Use this URL to cite or link to this record in EThOS: http://ethos.bl.uk/OrderDetails.do?uin=uk.bl.ethos.680485
Title: Sourcing of public sector building surveying and engineering professional services : a framework for progression
Author: Taylor, S.
Awarding Body: University of Salford
Current Institution: University of Salford
Date of Award: 2015
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Abstract:
This research provides a significant and original contribution to knowledge, theory, the English local government, and other sectors. A robust examination of four outsourcing projects provides an important contribution to knowledge. The use of personal construct theory during the case study phase provides an original contribution to theory. The research and resulting framework provides beneficence to clients, suppliers, users, and researchers with a sourcing interest at both academic and practical levels. The literature suggested that cost, quality, and speed are the key drivers of sourcing. However, all three were rarely attained together. The literature also identified the importance of understanding the nature of the client / vendor relationship at operational and strategic levels, and the contingent preparation of a turnback / exit strategy. The research incorporated a mixed methods approach. The initial phase of the research employed a survey to contextualise the nature of sourcing within the local government sector. The survey was undertaken from an objectivist position. The results from the first phase indicated that facilities management was amongst the most popular services outsourced. The main driving factors were cost saving, improvements to operational capacity, and access to skills and technology. The popular contract values were up to £5m, and greater than £20m with contract durations 3 – 5 years and 10 plus years. The second phase of the research used a case study strategy that incorporated interview tactics from an interpretivist position. To observe the ‘truth of their reality’ personal construct theory incorporating repertory grids was used to elicit constructs from the participants, and ultimately inform the framework. The main issues arising from the case studies included: lack of client / supplier trust, contractual restrictions, performance monitoring, over promising and under delivering. The framework was synthesised from the key issues identified within the research modes of enquiry.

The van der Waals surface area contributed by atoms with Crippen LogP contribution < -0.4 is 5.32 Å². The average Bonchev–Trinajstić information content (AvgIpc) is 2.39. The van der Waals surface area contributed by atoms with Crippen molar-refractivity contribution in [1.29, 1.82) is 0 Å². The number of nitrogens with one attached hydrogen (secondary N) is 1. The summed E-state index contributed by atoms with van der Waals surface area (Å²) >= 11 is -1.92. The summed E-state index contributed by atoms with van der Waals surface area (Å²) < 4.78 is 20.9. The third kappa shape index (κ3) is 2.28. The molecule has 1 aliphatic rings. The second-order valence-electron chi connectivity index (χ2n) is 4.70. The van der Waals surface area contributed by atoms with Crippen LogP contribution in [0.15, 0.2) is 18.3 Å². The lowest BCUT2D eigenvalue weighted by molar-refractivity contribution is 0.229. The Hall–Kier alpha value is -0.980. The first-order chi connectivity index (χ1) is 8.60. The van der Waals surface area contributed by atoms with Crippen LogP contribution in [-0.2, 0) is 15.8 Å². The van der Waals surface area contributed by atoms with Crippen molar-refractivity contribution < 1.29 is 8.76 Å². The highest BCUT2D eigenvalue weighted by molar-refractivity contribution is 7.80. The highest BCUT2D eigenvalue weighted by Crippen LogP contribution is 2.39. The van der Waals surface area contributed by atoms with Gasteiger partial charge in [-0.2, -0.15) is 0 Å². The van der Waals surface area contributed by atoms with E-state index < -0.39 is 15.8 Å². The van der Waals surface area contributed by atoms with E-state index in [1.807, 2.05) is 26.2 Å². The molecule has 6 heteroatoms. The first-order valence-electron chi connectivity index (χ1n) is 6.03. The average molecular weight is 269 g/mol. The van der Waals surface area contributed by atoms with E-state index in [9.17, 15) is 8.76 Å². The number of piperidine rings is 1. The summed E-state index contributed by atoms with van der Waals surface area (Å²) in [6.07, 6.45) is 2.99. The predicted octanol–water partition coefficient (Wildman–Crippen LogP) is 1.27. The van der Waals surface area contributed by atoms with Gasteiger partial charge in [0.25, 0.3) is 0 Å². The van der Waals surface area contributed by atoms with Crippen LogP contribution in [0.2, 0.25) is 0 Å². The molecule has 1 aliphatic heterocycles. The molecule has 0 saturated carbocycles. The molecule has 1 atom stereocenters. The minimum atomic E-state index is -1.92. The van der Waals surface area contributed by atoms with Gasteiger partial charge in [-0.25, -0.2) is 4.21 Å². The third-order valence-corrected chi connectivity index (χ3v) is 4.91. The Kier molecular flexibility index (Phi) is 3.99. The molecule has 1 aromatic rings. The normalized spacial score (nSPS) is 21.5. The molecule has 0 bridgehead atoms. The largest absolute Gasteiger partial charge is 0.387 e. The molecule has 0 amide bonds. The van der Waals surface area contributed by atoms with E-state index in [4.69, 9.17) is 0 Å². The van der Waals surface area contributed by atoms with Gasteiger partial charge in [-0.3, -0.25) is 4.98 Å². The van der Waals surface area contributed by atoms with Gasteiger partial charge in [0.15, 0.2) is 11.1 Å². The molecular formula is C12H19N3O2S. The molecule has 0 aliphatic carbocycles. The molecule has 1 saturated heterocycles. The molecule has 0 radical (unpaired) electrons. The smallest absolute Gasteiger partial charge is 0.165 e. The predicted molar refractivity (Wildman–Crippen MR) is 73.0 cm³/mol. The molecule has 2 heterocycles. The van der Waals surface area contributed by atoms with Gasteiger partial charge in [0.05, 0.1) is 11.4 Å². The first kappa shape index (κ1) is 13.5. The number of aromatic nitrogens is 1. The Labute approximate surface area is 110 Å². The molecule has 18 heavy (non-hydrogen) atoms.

Supervisor: Not available Sponsor: East Riding of Yorkshire Council
Qualification Name: Thesis (Ph.D.) Qualification Level: Doctoral
EThOS ID: uk.bl.ethos.680485  DOI: Not available
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